FAA LETTER: THE FAA CANNOT AGREE WITH ISSUING AN AIRWORTHINESS DIRECTIVE. THE FAA DOES AGREE THAT FLIGHT CREWMEMBERS AND OPERATORS SHOULD BE AWARE OF THE OVERSPEED TAKEOFF OPTION AND THAT 3 DEGREES PER SECOND ROTATION RATES SHOULD BE OBSERVED. THEY SHOULD ALSO BE AWARE THAT THE GROUND THERMAL ANTI-ICING (TAI) SYSTEM PROVIDES ADDITIONAL ASSURANCE THAT UNDETECTED ICING CONTAMINANTS ON THE WING LEADING EDGE OF A PROPERLY DEICED/ANTI-ICED AND INSPECTED AIRCRAFT CAN BE MELTED. THE FAA AND THE MANUFACTURER HAVE TAKEN RESPONSIBLE ACTIONS TO DISSEMINATE PROPER OPERATING PROCEDURES AND TO AMPLIFY THOSE REPORTS IN OUR PREVIOUS RESPONSE ON THIS SUBJECT. A REVISED BOEING 737 OPERATIONS MANUAL HAS BEEN SENT TO ALL B-737 OPERATORS. INCLUDED IN THE SUPPLEMENTARY PROCEDURES REVISION IS INFORMATION FOR IMPROVED STALL MARGINS, WHEN EXCESS RUNWAY IS AVAILABLE, BY USE OF IMPROVED CLIMB (TAKEOFF OVERSPEED) PROCEDURES FOR SELECTED FLAP POSITIONS. THE BOEING 737 FAA-APPROVED AIRPLANE FLIGHT MANUAL (AFM) IS ALSO BEING REVISED TO INCLUDE SIMILAR INFORMATION AND IS PLANNED FOR ISSUANCE TO ALL OPERATORS BY JUNE 1983. INCORPORATING THIS INFORMATION INTO THE TWO MANUALS ASSURES ITS AVAILABILITY TO ALL OPERATORS, AUGMENTING ON A PERMANENT BASIS THE OPERATIONS MANUAL BULLETIN 81-4 DATED JUNE 5, 1982. ON JANUARY 14, 1983, THE FAA APPROVED THE B-737 GROUND TAI SYSTEM. ASSOCIATED WITH THE APPROVED IS A REVISION TO THE FAA-APPROVED AFM WHICH STIPULATES THAT THE SYSTEM IS NOT TO BE USED AS A SUBSTIUTE FOR GROUND DEICING/ANTI-ICING AND INSPECTION PROCEDURES WHICH ARE NECESSARY TO COMPLY WITH OPERATING RULES. THIS MEASURE WAS TAKEN TO CLARIFY THE INTENDED PURPOSE OF THE SYSTEM AND TO INHIBIT FLIGHTCREW RELIANCE ON THE SYSTEM AS A PROCEDURAL ALTERNATIVE.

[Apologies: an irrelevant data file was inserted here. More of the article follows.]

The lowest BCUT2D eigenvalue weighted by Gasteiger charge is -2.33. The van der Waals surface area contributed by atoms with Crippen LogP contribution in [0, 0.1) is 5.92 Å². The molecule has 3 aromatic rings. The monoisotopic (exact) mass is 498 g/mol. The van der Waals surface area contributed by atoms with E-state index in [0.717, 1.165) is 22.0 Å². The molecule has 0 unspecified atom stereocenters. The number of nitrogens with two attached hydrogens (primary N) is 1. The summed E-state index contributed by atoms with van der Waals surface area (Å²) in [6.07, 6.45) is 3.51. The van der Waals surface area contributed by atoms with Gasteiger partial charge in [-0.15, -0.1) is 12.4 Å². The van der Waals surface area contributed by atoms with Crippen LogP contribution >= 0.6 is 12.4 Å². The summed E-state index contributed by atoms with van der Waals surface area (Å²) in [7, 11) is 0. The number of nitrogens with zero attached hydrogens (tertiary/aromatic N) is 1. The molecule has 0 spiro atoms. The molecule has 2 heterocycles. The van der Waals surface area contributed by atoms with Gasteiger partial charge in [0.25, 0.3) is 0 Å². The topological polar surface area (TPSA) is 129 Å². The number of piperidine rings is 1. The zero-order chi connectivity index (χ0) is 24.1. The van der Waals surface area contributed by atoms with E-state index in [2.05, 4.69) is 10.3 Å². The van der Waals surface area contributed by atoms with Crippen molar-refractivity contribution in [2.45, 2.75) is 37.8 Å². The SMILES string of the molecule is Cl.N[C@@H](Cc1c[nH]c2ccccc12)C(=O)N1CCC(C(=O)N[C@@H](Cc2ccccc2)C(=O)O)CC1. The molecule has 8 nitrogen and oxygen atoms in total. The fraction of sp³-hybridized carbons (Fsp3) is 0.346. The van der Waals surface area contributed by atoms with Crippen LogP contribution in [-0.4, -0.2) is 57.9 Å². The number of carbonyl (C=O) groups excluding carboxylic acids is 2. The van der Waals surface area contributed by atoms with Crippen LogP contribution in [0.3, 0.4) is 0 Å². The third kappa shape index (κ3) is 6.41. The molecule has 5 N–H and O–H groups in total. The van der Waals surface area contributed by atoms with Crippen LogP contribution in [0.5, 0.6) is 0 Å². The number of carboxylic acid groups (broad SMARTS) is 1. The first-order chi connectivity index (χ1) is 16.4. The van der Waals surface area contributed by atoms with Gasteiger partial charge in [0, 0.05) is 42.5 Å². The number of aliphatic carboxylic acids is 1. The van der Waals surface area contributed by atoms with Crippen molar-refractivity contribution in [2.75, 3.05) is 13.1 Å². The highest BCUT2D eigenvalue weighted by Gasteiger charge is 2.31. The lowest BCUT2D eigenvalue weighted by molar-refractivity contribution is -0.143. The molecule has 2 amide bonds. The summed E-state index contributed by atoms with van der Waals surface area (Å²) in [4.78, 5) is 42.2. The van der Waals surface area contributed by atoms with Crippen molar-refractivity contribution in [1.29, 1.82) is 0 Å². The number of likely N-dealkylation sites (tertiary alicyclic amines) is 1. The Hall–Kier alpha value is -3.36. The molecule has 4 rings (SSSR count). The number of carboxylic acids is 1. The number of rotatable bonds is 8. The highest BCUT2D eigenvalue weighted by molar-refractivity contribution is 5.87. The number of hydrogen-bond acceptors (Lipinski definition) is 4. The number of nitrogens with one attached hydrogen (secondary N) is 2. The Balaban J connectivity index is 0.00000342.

The Safety Board acknowledges that the FAA's actions in publishing the "Winter Operations Guidance for Air Carriers" which contains extensive information to enhance cold weather operational safety will be highly useful. The Safety Board also agrees with the FAA view that strict adherence to the requirements of 14 CFR 121.629(b) is imperative to safe operations and that such adherence will meet many of the hazards associated with winter operations. However, we share the view of the United Kingdom Civil Aviation Authority (CAA) that safety measures also must include maximizing the takeoff safety margin in the event that a flightcrew is not able to detect small accumulations of leading edge contaminant as seen from the inside of the airplane, particularly during night operations. The Safety Board has been informed that the Boeing Company has made progress in developing a ground operable wing thermal anti-ice system for the B-737. We remain concerned, however, that the availability of this system, related modification kits and any forthcoming airworthiness actions will not be timely for the current cold weather season. The Safety Board believes that the pitchup or rolloff characteristic of the B-737 has been sufficiently documented in reports from pilots to warrant FAA and operator concern. For this reason, the Safety Board continues to believe that interim actions to increase takeoff speed margins under defined adverse weather conditions are needed. Until such actions are taken or an Airworthiness Directive is issued directing wing thermal anti-ice system modification and procedures, the Board will classify this recommendation as "Open--Unacceptable Action."
FAA LTR: THE FAA HAS NOT YET DETERMINED IF THE B-737 IS, IN FACT, MORE SENSITIVE THAN OTHER AIRPLANES TO THE PITCH UP/ROLLOFF PHENOMENON. PENDING COMPLETION (MID-1983) OF WIND TUNNEL, SIMULATOR AND FLIGHT TESTS BEING CONDUCTED BY BOEING COMPANY, THE FAA HAS CONCLUDED THAT THE CHANGES REQUESTED IN THE RECOMMENDATION WOULD BE PREMATURE.